Leave Your Politics At The Door

People often make poor investment decisions when they let their political beliefs interfere.

The other day an old family friend, not a client, emailed asking a question about her portfolio and whether she should make changes due to her concerns about the president and her dislike for the current political environment. I had quite a few similar conversations with clients immediately after the election a year ago.

Part of my answer in all instances included the fact that I had just as many conversations back in late 2008 expressing concern over the outcome of that election. However many people were worried in 2016, there were just as many worried in 2008. One difference is that in late 2008 we had already taken defensive action in portfolios starting in late 2007.

What was important in 2008 was important in 2016 and is important now which is to stick to whatever investment process you chose as being best for you and sticking to it. As easy as that reads, it is very difficult to do. At these turning points, investors are confronted by greed, fear, FOMO (which is a form of greed I suppose) and any other emotions you want to throw in. Having emotions is fine, repeatedly succumbing to them is problematic.

I will say I don’t understand what the hell is going on politically. I am skeptical of all politicians and my view is that Obama broke a lot of things and that some how some way, Trump is making many things even worse. I blogged, tweeted, Facebooked up down and all around about what a catastrophe the ACA would be and the current administration seems hell bent on making it worse as just one example. I believe both parties to be completely broken and I don’t know how this gets fixed.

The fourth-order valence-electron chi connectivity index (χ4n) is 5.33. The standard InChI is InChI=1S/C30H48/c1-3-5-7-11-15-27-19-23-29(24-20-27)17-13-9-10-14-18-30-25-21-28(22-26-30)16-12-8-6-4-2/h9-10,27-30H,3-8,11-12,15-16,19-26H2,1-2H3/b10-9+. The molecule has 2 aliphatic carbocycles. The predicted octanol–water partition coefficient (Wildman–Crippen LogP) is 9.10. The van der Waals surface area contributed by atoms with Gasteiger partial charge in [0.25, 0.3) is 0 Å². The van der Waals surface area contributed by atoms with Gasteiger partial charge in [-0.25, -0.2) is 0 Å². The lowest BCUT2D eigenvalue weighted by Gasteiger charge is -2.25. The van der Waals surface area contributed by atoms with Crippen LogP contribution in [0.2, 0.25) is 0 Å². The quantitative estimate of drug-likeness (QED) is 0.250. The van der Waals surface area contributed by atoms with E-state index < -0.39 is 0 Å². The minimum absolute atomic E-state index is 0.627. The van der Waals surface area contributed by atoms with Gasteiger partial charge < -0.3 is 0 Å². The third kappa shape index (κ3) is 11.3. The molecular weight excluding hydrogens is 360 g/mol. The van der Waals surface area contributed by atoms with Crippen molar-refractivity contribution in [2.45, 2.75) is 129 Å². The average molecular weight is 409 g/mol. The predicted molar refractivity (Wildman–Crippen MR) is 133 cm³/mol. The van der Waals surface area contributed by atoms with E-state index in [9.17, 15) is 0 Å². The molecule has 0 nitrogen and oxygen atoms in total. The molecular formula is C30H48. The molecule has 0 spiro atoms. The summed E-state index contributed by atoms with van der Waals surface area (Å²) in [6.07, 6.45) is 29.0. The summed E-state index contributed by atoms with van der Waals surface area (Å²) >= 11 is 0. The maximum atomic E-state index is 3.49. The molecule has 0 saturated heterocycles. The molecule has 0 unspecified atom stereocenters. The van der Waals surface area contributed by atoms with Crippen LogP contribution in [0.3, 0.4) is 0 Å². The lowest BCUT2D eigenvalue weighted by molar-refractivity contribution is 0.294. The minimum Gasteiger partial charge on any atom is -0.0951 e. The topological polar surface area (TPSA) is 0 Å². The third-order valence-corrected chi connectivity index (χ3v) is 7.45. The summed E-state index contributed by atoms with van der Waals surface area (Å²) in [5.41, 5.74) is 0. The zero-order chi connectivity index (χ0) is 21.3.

No matter how much you agree or disagree with any or all of the above paragraph, the stock market has continued to go higher with no signs of rolling over. One item I would add that will come up many times here is the idea that fast crashes like 2015, the flash crash, the Russian debt crisis, the Asian Contagion and even 1987 as that they were better to buy. The thing to act on are slow declines. Look at how slowly the market rolled over in March 2000 and then again in October 2007.

The equity markets are showing signs of deterioration in the form of fewer and fewer stocks like Facebook (FB), Amazon (AMZN) and so on accounting for a disproportionate part of the gains this year but that so called bad breadth doesn’t really help much with predicting when the market will turn.

The S&P 500 is up about 17% this year. Not to be taken as a prediction (will write about the folly of predictions another time) but the index could easily close out the year with a 20% gain. Depending on the time frame you look at, the average annual return for the stock market is 7, 8, 9 maybe 10% per year. That average takes in all the great years as well as the lousy years. If your financial plan relies on capturing stock market growth over some relatively long period then missing out on years like 2017 creates a big hole to dig out from, an unnecessary hole if it was created due to fear of an election outcome.

At some point the market will start to roll over slowly. When that happens, someone will be president and people from the opposing party will think/say I told you so and people from the incumbent party will blame the opposing party. None of that will matter from an investing standpoint. The arc is always the same. Bear markets start slowly, then they go down a lot and scare the hell out of a lot of people, then the market stops going down for no apparent reason and finally goes on to make a new high. The only variable is how long that all takes. After the tech wreck it took about seven years and after the financial crisis it took about six years.

If you don’t believe in that arc, which is a valid conclusion but not one that I draw, then you may not want to participate in equity markets any longer.